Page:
Master of Social Work Jobs After Graduation

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Social worker interacting with a couple.

 

 

 

 

 

 

 

Social work is a helping profession in which practitioners work closely with clients to connect them with the tools, resources, and support systems that can help them achieve their personal goals. A social worker may work to diagnose client mental health conditions (if certified for clinical social work), partner with health care specialists in managing cases, or lead community advocacy groups meant to help at-risk members of the population.

With such a wide range of potential Master of Social Work jobs available, individuals who pursue an MSW could have a lot of career options. The U.S. Bureau of Labor Statistics projects job growth at an 11% rate in the sector, which is double the average across all industries. The median annual salary for social workers in 2018 was nearly $50,000.

While that median salary may seem a bit low for somebody holding a master’s degree in social work, it represents the median across the entire industry. Many social work positions only require a bachelor’s degree, while some are accessible to those with an associate degree. MSW programs tend to be more aligned with work in specialty segments of social work or management roles. Pursuing an MSW is also a key part of licensure in many states. Looking beyond these broad, industry-wide statistics, here’s a look at a few social work job roles that are often options for those with an MSW degree:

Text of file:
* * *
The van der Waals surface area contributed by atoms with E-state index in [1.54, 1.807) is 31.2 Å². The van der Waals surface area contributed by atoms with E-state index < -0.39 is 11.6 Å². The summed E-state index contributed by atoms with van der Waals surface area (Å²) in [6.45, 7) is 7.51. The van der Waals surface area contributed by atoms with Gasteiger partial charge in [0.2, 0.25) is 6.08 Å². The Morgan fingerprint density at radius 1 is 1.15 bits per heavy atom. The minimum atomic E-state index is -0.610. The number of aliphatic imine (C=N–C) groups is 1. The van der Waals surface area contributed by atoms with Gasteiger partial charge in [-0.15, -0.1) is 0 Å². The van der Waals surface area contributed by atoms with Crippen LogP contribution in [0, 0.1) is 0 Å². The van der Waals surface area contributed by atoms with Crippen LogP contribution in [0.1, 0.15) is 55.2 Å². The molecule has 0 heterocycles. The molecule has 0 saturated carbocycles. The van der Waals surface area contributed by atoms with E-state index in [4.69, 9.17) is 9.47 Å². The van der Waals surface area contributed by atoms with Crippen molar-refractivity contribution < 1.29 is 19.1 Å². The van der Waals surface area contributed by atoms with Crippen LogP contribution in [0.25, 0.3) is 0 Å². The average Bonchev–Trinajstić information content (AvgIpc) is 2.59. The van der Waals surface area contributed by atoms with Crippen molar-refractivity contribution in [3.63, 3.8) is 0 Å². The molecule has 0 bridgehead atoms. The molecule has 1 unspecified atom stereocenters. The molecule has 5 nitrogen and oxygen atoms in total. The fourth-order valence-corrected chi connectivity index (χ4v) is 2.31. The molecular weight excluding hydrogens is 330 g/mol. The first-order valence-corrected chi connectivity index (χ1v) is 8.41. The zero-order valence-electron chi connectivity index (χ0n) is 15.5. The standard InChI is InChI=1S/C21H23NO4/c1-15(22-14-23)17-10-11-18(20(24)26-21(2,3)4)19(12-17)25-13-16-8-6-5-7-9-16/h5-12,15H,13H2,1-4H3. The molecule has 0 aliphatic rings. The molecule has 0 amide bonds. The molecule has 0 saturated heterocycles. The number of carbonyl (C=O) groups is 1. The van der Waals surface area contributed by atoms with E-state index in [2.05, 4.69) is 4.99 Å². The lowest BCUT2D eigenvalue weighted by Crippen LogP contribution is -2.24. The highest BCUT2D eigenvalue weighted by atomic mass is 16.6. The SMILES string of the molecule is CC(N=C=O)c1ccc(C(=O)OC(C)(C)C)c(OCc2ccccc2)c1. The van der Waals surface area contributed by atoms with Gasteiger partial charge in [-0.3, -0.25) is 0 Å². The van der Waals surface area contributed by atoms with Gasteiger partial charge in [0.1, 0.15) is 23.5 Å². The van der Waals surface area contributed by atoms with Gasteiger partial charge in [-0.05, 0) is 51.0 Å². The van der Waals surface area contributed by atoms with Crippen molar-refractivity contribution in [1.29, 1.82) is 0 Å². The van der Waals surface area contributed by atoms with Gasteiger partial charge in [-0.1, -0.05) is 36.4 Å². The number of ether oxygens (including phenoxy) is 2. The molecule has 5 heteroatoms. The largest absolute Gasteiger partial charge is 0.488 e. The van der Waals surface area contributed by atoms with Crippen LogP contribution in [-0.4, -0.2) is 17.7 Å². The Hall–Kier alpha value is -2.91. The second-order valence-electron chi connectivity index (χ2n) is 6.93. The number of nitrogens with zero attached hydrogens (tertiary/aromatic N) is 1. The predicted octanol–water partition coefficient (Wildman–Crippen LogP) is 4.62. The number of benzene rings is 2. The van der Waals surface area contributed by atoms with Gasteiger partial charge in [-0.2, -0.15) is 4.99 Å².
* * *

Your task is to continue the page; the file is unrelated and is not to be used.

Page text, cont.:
Child, Family, and School Social Workers

Social work jobs interacting with children and families or within school systems can exist across a variety of career levels. At the entry level, social workers may serve as assistants for teachers or help connect families to services that are relevant for their children. Higher-level positions in the field involve a much wider range of responsibilities, including assessing the social and psychological functioning of children and clients, the BLS explained.

According to the BLS, child, family, and school social workers may take on a wide range of opportunities, including:

  • Arranging adoptions
  • Finding foster homes for children who have been abandoned or abused
  • Working in school systems to address behaviors or situations that can be problematic for children or their families
  • Consulting with teachers and members of staff

Social workers in this sector are often advocates, analysts, and case managers, helping families navigate varied social services based on their specific needs and helping to foster an environment of positive, safe development for children.